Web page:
By now, on the anniversary of the Deepwater Horizon oil spill in the Gulf of Mexico, most of us have quit thinking about that disaster. But judging from the photos above, we’re making a mistake.
Less than six months after the spill, the FDA declared seafood from the Gulf safe for consumption, and the agency continues to hold this stance: In January of 2012, the U.S. Food and Drug Administration’s (FDA) deputy commissioner, Michael Taylor, declared that “Gulf seafood is as safe to eat now as it was before the spill.”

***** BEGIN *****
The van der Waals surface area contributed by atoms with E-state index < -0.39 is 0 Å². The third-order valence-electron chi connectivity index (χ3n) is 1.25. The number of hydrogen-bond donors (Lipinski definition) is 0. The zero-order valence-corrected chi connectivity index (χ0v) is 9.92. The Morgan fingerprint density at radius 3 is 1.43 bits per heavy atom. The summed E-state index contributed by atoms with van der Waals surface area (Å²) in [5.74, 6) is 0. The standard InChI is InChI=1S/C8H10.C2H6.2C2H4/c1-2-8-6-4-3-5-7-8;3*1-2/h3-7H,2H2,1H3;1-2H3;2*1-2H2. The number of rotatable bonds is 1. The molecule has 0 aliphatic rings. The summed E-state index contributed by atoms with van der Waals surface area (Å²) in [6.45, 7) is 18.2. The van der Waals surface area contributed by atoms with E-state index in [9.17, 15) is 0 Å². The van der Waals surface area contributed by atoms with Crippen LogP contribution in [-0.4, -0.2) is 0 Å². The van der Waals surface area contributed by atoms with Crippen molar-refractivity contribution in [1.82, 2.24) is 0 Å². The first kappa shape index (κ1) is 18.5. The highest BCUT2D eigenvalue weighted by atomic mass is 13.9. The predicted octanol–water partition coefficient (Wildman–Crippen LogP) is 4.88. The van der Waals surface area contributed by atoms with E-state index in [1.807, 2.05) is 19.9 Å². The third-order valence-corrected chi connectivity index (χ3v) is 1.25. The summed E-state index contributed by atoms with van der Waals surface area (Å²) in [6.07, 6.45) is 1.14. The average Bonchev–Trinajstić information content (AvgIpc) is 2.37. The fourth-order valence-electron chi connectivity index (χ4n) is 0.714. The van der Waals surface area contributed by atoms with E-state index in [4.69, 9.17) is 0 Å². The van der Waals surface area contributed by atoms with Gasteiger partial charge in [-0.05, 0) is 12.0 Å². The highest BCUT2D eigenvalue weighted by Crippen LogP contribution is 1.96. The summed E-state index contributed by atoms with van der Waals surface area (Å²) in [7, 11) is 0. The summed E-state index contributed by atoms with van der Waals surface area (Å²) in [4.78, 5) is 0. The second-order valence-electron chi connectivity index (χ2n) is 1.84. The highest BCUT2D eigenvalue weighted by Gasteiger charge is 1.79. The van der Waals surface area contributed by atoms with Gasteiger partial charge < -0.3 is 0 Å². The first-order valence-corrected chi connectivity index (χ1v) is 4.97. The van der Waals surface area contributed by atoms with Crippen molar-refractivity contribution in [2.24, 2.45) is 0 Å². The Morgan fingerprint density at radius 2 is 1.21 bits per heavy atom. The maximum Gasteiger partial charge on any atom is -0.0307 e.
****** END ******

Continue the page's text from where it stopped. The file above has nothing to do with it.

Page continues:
On his agency’s blog, Taylor describes how Polycyclic Aromatic Hydrocarbons (PAHs) — a group of potentially cancer-causing chemicals that are found in coal tar, crude oil and even chargrilled or "blackened" food — were measured and used as the safety marker for the FDA’s conclusion. The FDA tested over 10,000 seafood specimens and reported that, “in most cases, no PAHs were found, and, when they were, the PAH levels in the seafood were 100 to 1,000 times below the levels which would raise a health concern.”